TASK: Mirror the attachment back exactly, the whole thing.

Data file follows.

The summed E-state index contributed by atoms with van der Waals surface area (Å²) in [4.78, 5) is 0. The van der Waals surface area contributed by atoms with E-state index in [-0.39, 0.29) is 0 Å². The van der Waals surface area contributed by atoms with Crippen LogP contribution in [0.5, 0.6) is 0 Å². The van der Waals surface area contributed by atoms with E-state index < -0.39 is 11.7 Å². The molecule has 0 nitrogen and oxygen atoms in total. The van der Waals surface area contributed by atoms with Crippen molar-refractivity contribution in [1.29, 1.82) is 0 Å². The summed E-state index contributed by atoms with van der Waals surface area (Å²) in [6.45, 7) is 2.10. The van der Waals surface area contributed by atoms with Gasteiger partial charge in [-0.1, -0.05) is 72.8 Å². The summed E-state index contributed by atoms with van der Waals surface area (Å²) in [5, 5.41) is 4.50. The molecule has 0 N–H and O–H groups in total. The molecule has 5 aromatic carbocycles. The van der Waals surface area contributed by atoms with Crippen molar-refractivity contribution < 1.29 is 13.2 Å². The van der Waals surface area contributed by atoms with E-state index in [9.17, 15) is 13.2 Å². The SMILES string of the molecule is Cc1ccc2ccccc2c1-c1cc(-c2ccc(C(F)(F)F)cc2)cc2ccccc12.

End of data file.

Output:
The summed E-state index contributed by atoms with van der Waals surface area (Å²) in [4.78, 5) is 0. The van der Waals surface area contributed by atoms with E-state index in [-0.39, 0.29) is 0 Å². The van der Waals surface area contributed by atoms with Crippen LogP contribution in [0.5, 0.6) is 0 Å². The van der Waals surface area contributed by atoms with E-state index < -0.39 is 11.7 Å². The molecule has 0 nitrogen and oxygen atoms in total. The van der Waals surface area contributed by atoms with Crippen molar-refractivity contribution in [1.29, 1.82) is 0 Å². The summed E-state index contributed by atoms with van der Waals surface area (Å²) in [6.45, 7) is 2.10. The van der Waals surface area contributed by atoms with Gasteiger partial charge in [-0.1, -0.05) is 72.8 Å². The summed E-state index contributed by atoms with van der Waals surface area (Å²) in [5, 5.41) is 4.50. The molecule has 0 N–H and O–H groups in total. The molecule has 5 aromatic carbocycles. The van der Waals surface area contributed by atoms with Crippen molar-refractivity contribution < 1.29 is 13.2 Å². The van der Waals surface area contributed by atoms with E-state index in [9.17, 15) is 13.2 Å². The SMILES string of the molecule is Cc1ccc2ccccc2c1-c1cc(-c2ccc(C(F)(F)F)cc2)cc2ccccc12.